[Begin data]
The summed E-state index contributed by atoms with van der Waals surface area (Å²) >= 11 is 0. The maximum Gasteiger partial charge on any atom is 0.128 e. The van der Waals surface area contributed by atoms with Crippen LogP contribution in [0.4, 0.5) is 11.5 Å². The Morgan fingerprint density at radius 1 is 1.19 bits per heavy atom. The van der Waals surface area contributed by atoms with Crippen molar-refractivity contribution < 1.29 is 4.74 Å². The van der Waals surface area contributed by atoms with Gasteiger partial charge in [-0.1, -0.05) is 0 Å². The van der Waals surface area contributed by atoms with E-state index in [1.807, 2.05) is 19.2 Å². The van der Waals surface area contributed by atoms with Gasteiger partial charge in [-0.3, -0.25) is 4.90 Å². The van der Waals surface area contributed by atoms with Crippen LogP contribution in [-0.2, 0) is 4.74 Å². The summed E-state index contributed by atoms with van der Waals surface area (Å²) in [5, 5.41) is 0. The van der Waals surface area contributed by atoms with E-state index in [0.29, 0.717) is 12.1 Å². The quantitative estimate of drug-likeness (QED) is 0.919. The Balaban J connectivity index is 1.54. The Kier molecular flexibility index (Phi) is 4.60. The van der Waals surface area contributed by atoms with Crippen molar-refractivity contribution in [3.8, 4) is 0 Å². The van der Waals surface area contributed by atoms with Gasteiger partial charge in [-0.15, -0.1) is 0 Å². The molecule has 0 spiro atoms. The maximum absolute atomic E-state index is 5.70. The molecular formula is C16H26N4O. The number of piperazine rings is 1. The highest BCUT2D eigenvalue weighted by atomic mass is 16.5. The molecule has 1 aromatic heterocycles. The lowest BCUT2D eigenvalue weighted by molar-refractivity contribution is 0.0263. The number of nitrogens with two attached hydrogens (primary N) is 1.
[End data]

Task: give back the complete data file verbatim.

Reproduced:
The summed E-state index contributed by atoms with van der Waals surface area (Å²) >= 11 is 0. The maximum Gasteiger partial charge on any atom is 0.128 e. The van der Waals surface area contributed by atoms with Crippen LogP contribution in [0.4, 0.5) is 11.5 Å². The Morgan fingerprint density at radius 1 is 1.19 bits per heavy atom. The van der Waals surface area contributed by atoms with Crippen molar-refractivity contribution < 1.29 is 4.74 Å². The van der Waals surface area contributed by atoms with Gasteiger partial charge in [-0.1, -0.05) is 0 Å². The van der Waals surface area contributed by atoms with E-state index in [1.807, 2.05) is 19.2 Å². The van der Waals surface area contributed by atoms with Gasteiger partial charge in [-0.3, -0.25) is 4.90 Å². The van der Waals surface area contributed by atoms with Crippen LogP contribution in [-0.2, 0) is 4.74 Å². The summed E-state index contributed by atoms with van der Waals surface area (Å²) in [5, 5.41) is 0. The van der Waals surface area contributed by atoms with E-state index in [0.29, 0.717) is 12.1 Å². The quantitative estimate of drug-likeness (QED) is 0.919. The Balaban J connectivity index is 1.54. The Kier molecular flexibility index (Phi) is 4.60. The van der Waals surface area contributed by atoms with Crippen molar-refractivity contribution in [3.8, 4) is 0 Å². The van der Waals surface area contributed by atoms with Gasteiger partial charge in [-0.15, -0.1) is 0 Å². The molecule has 0 spiro atoms. The maximum absolute atomic E-state index is 5.70. The molecular formula is C16H26N4O. The number of piperazine rings is 1. The highest BCUT2D eigenvalue weighted by atomic mass is 16.5. The molecule has 1 aromatic heterocycles. The lowest BCUT2D eigenvalue weighted by molar-refractivity contribution is 0.0263. The number of nitrogens with two attached hydrogens (primary N) is 1.